BUSINESS ESSENTIALS: KEY COMPONENTS OF CUSTOMER CONTRACTS–THE STATEMENT OF WORK
August 16, 2012
By James Forrest
Businesses need a solid set of contract templates in their arsenal to manage their risk in the marketplace. In our last Business Essentials installment, we outlined key components of the master services agreement (MSA), the document containing legal terms that effectively govern the relationship between a company and its customer. Today, we will outline the key drivers of a critical component of a MSA, the statement of work (SOW).
While master services agreements offer the general parameters for the business relationship between service companies and their clients, SOWs are critical to developing a specific understanding for the services provided. Statements of work lay a foundation for a good-faith management of expectations for both the service provider and the client. While MSAs must cover some very important ground at a higher level, SOWs offer the opportunity to drill down into the relationship as it lives and breathes, month after month, year after year.
Statements of work offer versatility, in that they can dictate on-the-fly changes in the relationship, without threatening the integrity of the MSA, so that companies on both sides of the agreement can manage the services they need to provide and receive, as well as the timelines and compensation expected for services delivered.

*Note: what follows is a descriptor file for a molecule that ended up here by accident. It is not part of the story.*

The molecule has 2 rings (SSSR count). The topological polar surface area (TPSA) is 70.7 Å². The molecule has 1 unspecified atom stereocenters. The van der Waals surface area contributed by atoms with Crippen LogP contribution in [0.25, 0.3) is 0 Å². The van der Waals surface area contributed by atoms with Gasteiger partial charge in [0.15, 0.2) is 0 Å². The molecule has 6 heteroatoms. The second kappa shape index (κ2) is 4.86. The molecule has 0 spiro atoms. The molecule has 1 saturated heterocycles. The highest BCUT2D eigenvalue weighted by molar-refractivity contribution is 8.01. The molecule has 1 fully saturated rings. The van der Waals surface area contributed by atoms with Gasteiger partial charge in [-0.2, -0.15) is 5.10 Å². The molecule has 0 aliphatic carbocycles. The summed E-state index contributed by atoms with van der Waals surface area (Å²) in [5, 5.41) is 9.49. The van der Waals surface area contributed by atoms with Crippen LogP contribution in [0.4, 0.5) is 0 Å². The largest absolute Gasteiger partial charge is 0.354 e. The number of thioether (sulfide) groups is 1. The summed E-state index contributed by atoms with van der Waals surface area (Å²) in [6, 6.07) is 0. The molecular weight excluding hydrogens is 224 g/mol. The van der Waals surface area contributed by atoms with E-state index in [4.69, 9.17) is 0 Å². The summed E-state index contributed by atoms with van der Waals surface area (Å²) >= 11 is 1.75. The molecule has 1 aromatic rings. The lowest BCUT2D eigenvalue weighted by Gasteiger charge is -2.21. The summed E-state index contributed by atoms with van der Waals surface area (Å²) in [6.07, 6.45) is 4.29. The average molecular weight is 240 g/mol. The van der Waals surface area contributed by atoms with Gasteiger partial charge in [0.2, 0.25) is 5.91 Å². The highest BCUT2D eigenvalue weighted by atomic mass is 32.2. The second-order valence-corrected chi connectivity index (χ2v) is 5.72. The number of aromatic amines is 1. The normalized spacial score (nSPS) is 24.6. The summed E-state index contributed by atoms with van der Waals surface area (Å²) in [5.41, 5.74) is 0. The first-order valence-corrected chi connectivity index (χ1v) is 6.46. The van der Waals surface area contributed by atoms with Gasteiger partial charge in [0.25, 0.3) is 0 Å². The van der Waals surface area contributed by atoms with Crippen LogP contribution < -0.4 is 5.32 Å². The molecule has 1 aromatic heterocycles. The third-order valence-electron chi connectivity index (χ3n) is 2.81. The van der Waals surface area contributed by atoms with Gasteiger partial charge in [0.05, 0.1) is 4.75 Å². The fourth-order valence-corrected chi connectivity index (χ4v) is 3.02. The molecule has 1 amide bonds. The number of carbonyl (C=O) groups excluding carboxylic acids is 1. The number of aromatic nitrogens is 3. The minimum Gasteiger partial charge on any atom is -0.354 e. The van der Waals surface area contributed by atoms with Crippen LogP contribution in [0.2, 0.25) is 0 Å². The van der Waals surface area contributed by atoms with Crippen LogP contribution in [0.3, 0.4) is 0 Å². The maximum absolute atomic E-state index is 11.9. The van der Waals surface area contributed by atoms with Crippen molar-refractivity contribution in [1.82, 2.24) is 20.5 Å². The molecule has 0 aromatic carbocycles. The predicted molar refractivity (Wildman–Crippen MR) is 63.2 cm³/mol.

When business attorneys work with their clients on SOWs, a hallmark of these documents should be specificity. Precise SOWs should effectively outline three areas: services to be rendered in compliance with the MSA, compensation for outlined services, and other terms needed.
Companies must be careful in outlining proposed services. In many cases, if left unlimited in the document, companies can find that clients have greater expectations than the level of service actually proposed. Attorneys can guide clients in the drafting of SOWs to both ensure proper limits on expectations and avoid causing offense to the party buying the services. For example, a software company offering software design and development would need to clearly define client expectations within the proposed services for both the software deliverables and any ongoing support (if any).
Also, the SOW offers the ability for companies to go deeper than the terms outlined in the MSA in defining compensation expectations tailored to its own needs and those of its clients. Specifically, companies can outline expectations for phased payments to adjust for cash flow-impacting investments required to perform the work. For example, a research company may dictate a 50 percent up-front payment needed to deploy its employees for a specific project, with the remainder due at successful completion of the work. Thus, the SOW can put forth appropriate mile-markers for both service delivery and expected payment.
Lastly, it is essential that both the MSA and the SOW cross-reference one another so that both documents will be interpreted together rather than as two separate and distinct contracts. A SOW, used in conjunction with a MSA, provides a business a great tool. The MSA provides optimal legal protection, while the SOW provides the business the ability to write in (often in day-to-day business terms) the scope of services and the related pricing structure.